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Illogically, and with no empirical evidence to support it, a mischievous view has been promoted that the interest of the vast number of patients involved in the poorly controlled experiments of informal medical ‘tinkering’ are less in need of protection than are those of the relatively small number of patients who are involved in planned, properly controlled clinical experiments.1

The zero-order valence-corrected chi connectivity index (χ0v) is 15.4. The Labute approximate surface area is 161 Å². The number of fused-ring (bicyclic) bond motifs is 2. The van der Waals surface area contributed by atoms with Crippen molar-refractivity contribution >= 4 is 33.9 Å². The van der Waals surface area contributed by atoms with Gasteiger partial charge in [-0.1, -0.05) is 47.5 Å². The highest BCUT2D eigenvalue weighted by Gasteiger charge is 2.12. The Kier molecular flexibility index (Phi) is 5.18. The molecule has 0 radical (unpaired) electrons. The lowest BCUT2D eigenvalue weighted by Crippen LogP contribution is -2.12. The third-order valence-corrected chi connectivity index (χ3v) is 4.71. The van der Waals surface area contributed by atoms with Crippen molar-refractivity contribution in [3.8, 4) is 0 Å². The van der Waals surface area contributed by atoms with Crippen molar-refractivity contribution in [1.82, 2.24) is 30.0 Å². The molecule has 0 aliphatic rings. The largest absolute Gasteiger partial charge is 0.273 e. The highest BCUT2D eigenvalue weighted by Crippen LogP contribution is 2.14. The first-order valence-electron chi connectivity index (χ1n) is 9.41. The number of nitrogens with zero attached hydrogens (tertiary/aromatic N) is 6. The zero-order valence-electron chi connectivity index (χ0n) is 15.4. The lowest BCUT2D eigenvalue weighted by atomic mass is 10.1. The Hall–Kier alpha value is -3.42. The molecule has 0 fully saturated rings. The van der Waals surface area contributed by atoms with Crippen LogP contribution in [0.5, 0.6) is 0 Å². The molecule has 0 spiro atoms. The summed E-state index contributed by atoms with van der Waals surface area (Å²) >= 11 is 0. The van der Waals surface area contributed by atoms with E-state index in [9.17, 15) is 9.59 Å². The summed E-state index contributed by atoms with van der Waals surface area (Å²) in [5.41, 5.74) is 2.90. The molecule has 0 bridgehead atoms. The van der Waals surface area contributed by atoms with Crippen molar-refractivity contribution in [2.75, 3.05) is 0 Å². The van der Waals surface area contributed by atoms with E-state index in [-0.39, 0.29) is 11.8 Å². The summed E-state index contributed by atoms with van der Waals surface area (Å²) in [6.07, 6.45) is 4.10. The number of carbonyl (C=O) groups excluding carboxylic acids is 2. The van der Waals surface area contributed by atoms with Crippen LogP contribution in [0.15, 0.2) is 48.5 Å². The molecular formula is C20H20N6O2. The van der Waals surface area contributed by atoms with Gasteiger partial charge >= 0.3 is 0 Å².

What are the responsibilities of paediatricians and other clinicians when there is uncertainty about whether particular treatments are more likely to do good than harm, or vice versa? The General Medical Council's advice to doctors is clear: ‘You must … help to resolve uncertainties about the effects of treatments’. The trouble is that circumstances are stacked against doctors who aspire to this standard. As the British paediatrician Richard Smithells noted decades ago, ‘I need permission to give a drug to half of my patients, …
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